Fortunately for those charged with speculating on this issue from the outside looking in, the first piece of this catching puzzle has been put in place already, as Rob Bradford of WEEI wrote this morning that manager John Farrell has officially ruled out Vazquez from making the Opening Day roster. This means that the club will pick up 2016 where it left off in 2015, with Swihart doing the bulk of the work behind the dish and Hanigan seeing time as the backup, possibly serving as the personal catcher to Joe Kelly.
So far this spring, Vazquez has looked nearly back to 100 percent physically, but his level of play hasn’t been up to par, as he’s hitting just 1-for-11 with one walk and two strikeouts in seven big-league spring games. After missing a full season of MLB action, it’s not surprising that Vazquez is a little rusty, so a stint in Triple-A to begin the season will likely serve him well (it is worth noting, however, that he made 114 plate appearances as a DH in the Puerto Rican Winter League at the end of 2015).
Looking forward, it’s not outlandish to envision Vazquez staying in the minors long-term this season, giving him plenty of time to get himself back to speed playing against high-level opponents and ensuring he sees regular playing time. While he looked to be primed to stick in the majors after his 2013 debut, 2016 will be just his age-25 season, so there’s no rush to get him back up to majors before he – and the Red Sox – are ready. However, given his defensive prowess, it is hard to imagine the Red Sox keeping him down much past May if his bat looks impressive down at Pawtucket.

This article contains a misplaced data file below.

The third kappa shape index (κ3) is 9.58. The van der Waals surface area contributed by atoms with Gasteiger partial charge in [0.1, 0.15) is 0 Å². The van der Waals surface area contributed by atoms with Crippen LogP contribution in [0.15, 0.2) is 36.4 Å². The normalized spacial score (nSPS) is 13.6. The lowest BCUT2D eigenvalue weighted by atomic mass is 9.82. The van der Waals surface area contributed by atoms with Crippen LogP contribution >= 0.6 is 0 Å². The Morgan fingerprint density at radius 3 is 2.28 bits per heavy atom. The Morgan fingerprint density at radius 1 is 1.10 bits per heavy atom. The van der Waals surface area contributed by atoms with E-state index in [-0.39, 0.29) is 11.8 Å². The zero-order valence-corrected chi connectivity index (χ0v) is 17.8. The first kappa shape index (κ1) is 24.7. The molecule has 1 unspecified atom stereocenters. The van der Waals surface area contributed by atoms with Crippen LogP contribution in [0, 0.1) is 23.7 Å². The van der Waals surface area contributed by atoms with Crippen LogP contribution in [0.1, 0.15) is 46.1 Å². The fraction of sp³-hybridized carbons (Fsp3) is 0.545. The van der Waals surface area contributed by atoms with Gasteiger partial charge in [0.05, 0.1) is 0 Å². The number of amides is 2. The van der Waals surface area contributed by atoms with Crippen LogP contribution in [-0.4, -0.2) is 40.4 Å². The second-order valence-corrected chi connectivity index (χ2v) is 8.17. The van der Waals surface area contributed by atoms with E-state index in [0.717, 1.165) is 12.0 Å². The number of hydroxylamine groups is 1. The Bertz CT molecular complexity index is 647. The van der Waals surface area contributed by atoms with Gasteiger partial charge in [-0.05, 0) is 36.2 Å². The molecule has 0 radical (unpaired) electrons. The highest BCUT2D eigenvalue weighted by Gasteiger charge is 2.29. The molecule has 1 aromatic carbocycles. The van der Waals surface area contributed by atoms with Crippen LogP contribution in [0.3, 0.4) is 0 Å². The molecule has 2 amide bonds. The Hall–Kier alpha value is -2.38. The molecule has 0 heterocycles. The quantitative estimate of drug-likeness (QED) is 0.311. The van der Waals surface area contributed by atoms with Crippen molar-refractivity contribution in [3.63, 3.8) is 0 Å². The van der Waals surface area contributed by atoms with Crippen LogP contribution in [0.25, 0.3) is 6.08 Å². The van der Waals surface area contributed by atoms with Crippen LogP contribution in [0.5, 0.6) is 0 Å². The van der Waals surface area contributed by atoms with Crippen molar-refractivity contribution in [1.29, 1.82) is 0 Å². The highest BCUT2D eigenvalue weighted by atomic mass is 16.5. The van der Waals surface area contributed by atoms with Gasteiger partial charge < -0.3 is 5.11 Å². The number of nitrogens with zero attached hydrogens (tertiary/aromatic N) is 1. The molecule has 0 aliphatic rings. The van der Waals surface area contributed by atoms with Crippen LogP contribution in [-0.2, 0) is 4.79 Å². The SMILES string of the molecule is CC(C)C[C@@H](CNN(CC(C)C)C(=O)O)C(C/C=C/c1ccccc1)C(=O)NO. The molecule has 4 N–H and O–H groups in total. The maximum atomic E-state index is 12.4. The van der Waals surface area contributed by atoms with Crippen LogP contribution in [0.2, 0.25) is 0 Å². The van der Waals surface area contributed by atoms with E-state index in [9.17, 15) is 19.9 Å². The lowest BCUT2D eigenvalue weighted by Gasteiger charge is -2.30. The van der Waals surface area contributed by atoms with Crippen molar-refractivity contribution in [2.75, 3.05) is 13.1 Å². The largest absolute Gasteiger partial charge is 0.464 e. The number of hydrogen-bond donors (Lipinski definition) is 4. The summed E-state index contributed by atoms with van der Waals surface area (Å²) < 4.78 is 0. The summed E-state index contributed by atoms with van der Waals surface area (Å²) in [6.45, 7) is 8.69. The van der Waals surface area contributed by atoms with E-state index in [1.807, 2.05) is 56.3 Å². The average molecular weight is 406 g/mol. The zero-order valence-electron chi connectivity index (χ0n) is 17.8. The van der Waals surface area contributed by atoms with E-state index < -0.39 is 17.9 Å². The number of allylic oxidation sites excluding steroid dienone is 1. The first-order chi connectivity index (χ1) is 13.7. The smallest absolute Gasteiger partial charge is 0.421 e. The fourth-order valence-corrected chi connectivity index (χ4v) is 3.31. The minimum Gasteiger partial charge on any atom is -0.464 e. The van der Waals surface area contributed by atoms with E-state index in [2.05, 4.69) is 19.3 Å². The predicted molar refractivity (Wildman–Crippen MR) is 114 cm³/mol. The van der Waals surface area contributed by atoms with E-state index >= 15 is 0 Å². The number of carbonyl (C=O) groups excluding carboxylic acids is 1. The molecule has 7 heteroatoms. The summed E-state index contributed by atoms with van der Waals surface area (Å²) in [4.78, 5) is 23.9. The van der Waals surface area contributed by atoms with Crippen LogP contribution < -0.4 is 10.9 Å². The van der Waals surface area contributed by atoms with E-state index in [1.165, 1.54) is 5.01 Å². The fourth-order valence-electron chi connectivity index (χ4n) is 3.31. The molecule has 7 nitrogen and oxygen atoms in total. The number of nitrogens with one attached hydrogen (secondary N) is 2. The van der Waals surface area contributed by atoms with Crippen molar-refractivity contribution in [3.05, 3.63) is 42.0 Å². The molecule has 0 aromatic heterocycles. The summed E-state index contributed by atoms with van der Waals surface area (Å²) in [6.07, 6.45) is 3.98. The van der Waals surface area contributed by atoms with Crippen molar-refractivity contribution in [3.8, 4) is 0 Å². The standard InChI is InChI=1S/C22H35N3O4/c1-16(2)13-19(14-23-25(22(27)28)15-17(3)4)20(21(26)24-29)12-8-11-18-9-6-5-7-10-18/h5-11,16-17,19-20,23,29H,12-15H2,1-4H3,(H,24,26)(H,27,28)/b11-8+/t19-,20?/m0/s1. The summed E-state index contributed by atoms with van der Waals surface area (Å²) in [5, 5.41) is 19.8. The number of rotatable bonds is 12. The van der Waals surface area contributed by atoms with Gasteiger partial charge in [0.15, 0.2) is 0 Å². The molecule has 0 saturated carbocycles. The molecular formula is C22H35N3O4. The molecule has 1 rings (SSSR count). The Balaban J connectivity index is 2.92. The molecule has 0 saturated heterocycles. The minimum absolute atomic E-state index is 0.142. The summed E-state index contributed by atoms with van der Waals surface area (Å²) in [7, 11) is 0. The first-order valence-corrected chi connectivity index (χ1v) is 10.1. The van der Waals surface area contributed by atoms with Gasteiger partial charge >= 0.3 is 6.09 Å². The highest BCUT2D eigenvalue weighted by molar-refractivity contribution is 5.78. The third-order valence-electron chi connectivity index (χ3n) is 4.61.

So, assuming Vazquez’s bat looks good at Triple-A, what do the Red Sox do to get him back in Boston? As was previously mentioned, Hanigan is out of minor-league options, so sending him down to the minors is out of the question at this point. Should Swihart continue to hit well as he did in the second half of last season, there’s certainly no way he’d be sent down, especially if his defense can improve a bit under Hanigan’s tutelage. Assuming Swihart doesn’t take a major step back, the most likely route could be to explore trading the veteran to a team in need of catching.
While this seems like it would be the best for all parties – the Red Sox might net a low-level prospect or cash for Hanigan and he could get more playing time elsewhere – the task would be exceptionally easier said than done. The first issue would be Hanigan’s value, which is largely based on his ability to calling games and framing pitches. Offensively, Hanigan’s best asset is his on-base ability versus left-handers, as he’s amassed a 45:71 K:BB ratio in 489 plate appearances against southpaws in his career. Overall, his offensive production is mediocre at best, and his best days are behind him. He’s never had more than 371 plate appearances in a season, and his wRC+ has topped 100 just once, in 2010 with Cincinnati (243 PA, 126 wRC+). While his contract isn’t huge, $3.7 million would be a fair amount to pay for a backup or platoon catcher.
While Hanigan’s value is not a huge issue, especially given that he would likely be just a second-half rental, the current market for catchers is what grinds any wishful thinking of an easy swap for Hanigan to a halt. Veteran catcher Jonathan Lucroy, currently with the rebuilding Milwaukee Brewers, was vocal in his desire for a trade this winter, and he will certainly be any team’s first choice should they explore options for a new face behind the plate. In six MLB seasons, Lucroy owns a .282/.340/.430 slash line, with 66 home runs and 140 doubles, good for a lifetime 110 wRC+. Additionally, Lucroy is entering just his age-30 season, and would cost a potential suitor just $9.25 million for team control through next year, should they choose to exercise his $5.25 million option for the 2017 season.